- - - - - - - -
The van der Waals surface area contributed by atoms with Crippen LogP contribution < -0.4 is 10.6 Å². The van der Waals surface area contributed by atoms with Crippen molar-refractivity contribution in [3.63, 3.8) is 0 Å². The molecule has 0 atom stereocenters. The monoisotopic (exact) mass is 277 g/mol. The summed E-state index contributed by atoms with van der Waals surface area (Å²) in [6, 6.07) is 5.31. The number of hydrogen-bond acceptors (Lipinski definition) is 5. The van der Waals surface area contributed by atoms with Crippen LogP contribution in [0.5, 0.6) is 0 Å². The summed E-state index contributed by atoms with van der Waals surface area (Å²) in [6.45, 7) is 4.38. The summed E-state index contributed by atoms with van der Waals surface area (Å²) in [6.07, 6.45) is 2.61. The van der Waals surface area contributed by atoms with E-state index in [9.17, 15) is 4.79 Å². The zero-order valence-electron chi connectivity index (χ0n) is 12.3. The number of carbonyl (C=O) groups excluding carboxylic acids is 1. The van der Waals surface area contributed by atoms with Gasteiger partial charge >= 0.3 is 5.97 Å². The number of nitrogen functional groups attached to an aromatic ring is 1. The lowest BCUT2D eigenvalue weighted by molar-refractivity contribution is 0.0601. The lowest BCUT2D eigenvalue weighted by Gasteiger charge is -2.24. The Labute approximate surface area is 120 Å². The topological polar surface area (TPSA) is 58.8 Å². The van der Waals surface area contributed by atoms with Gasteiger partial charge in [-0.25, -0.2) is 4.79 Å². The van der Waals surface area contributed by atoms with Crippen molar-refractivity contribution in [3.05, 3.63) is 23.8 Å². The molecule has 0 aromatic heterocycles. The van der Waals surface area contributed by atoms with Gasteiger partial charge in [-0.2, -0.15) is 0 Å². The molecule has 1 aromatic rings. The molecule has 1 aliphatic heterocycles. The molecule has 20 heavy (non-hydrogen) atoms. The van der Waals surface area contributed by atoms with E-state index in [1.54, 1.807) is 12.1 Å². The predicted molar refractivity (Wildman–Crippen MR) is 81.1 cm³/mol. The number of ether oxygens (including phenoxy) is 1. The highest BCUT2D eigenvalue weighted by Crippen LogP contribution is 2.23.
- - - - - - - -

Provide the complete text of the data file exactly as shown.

The van der Waals surface area contributed by atoms with Crippen LogP contribution < -0.4 is 10.6 Å². The van der Waals surface area contributed by atoms with Crippen molar-refractivity contribution in [3.63, 3.8) is 0 Å². The molecule has 0 atom stereocenters. The monoisotopic (exact) mass is 277 g/mol. The summed E-state index contributed by atoms with van der Waals surface area (Å²) in [6, 6.07) is 5.31. The number of hydrogen-bond acceptors (Lipinski definition) is 5. The van der Waals surface area contributed by atoms with Crippen LogP contribution in [0.5, 0.6) is 0 Å². The summed E-state index contributed by atoms with van der Waals surface area (Å²) in [6.45, 7) is 4.38. The summed E-state index contributed by atoms with van der Waals surface area (Å²) in [6.07, 6.45) is 2.61. The van der Waals surface area contributed by atoms with E-state index in [9.17, 15) is 4.79 Å². The zero-order valence-electron chi connectivity index (χ0n) is 12.3. The number of carbonyl (C=O) groups excluding carboxylic acids is 1. The van der Waals surface area contributed by atoms with Gasteiger partial charge >= 0.3 is 5.97 Å². The number of nitrogen functional groups attached to an aromatic ring is 1. The lowest BCUT2D eigenvalue weighted by molar-refractivity contribution is 0.0601. The lowest BCUT2D eigenvalue weighted by Gasteiger charge is -2.24. The Labute approximate surface area is 120 Å². The topological polar surface area (TPSA) is 58.8 Å². The van der Waals surface area contributed by atoms with Gasteiger partial charge in [-0.25, -0.2) is 4.79 Å². The van der Waals surface area contributed by atoms with Crippen molar-refractivity contribution in [3.05, 3.63) is 23.8 Å². The molecule has 0 aromatic heterocycles. The van der Waals surface area contributed by atoms with Gasteiger partial charge in [-0.2, -0.15) is 0 Å². The molecule has 1 aromatic rings. The molecule has 1 aliphatic heterocycles. The molecule has 20 heavy (non-hydrogen) atoms. The van der Waals surface area contributed by atoms with E-state index in [1.54, 1.807) is 12.1 Å². The predicted molar refractivity (Wildman–Crippen MR) is 81.1 cm³/mol. The number of ether oxygens (including phenoxy) is 1. The highest BCUT2D eigenvalue weighted by Crippen LogP contribution is 2.23.